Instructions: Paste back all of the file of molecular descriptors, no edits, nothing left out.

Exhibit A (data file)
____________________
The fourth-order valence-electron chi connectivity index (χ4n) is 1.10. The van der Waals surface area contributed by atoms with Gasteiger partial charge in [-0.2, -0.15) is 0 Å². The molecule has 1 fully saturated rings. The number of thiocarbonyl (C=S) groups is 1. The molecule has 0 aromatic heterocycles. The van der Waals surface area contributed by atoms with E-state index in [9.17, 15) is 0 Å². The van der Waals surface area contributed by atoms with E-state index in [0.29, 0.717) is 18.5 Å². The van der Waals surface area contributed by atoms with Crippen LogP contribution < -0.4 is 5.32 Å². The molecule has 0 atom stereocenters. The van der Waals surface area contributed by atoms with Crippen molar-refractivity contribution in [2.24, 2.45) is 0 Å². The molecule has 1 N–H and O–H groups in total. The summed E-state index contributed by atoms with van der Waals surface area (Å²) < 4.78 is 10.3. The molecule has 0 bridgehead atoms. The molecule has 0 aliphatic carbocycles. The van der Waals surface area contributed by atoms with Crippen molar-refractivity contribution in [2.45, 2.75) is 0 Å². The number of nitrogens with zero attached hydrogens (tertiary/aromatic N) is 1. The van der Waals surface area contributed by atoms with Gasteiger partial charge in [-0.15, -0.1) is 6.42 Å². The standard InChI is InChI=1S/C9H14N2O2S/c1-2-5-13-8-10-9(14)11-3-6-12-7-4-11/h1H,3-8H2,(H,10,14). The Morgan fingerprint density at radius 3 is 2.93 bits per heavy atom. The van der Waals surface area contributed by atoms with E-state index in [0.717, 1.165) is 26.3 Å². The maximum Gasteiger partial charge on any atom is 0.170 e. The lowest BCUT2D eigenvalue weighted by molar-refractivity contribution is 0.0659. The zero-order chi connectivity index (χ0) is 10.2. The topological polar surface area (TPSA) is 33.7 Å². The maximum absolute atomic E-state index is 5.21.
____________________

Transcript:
The fourth-order valence-electron chi connectivity index (χ4n) is 1.10. The van der Waals surface area contributed by atoms with Gasteiger partial charge in [-0.2, -0.15) is 0 Å². The molecule has 1 fully saturated rings. The number of thiocarbonyl (C=S) groups is 1. The molecule has 0 aromatic heterocycles. The van der Waals surface area contributed by atoms with E-state index in [9.17, 15) is 0 Å². The van der Waals surface area contributed by atoms with E-state index in [0.29, 0.717) is 18.5 Å². The van der Waals surface area contributed by atoms with Crippen LogP contribution < -0.4 is 5.32 Å². The molecule has 0 atom stereocenters. The van der Waals surface area contributed by atoms with Crippen molar-refractivity contribution in [2.24, 2.45) is 0 Å². The molecule has 1 N–H and O–H groups in total. The summed E-state index contributed by atoms with van der Waals surface area (Å²) < 4.78 is 10.3. The molecule has 0 bridgehead atoms. The molecule has 0 aliphatic carbocycles. The van der Waals surface area contributed by atoms with Crippen molar-refractivity contribution in [2.45, 2.75) is 0 Å². The number of nitrogens with zero attached hydrogens (tertiary/aromatic N) is 1. The van der Waals surface area contributed by atoms with Gasteiger partial charge in [-0.15, -0.1) is 6.42 Å². The standard InChI is InChI=1S/C9H14N2O2S/c1-2-5-13-8-10-9(14)11-3-6-12-7-4-11/h1H,3-8H2,(H,10,14). The Morgan fingerprint density at radius 3 is 2.93 bits per heavy atom. The van der Waals surface area contributed by atoms with E-state index in [0.717, 1.165) is 26.3 Å². The maximum Gasteiger partial charge on any atom is 0.170 e. The lowest BCUT2D eigenvalue weighted by molar-refractivity contribution is 0.0659. The zero-order chi connectivity index (χ0) is 10.2. The topological polar surface area (TPSA) is 33.7 Å². The maximum absolute atomic E-state index is 5.21.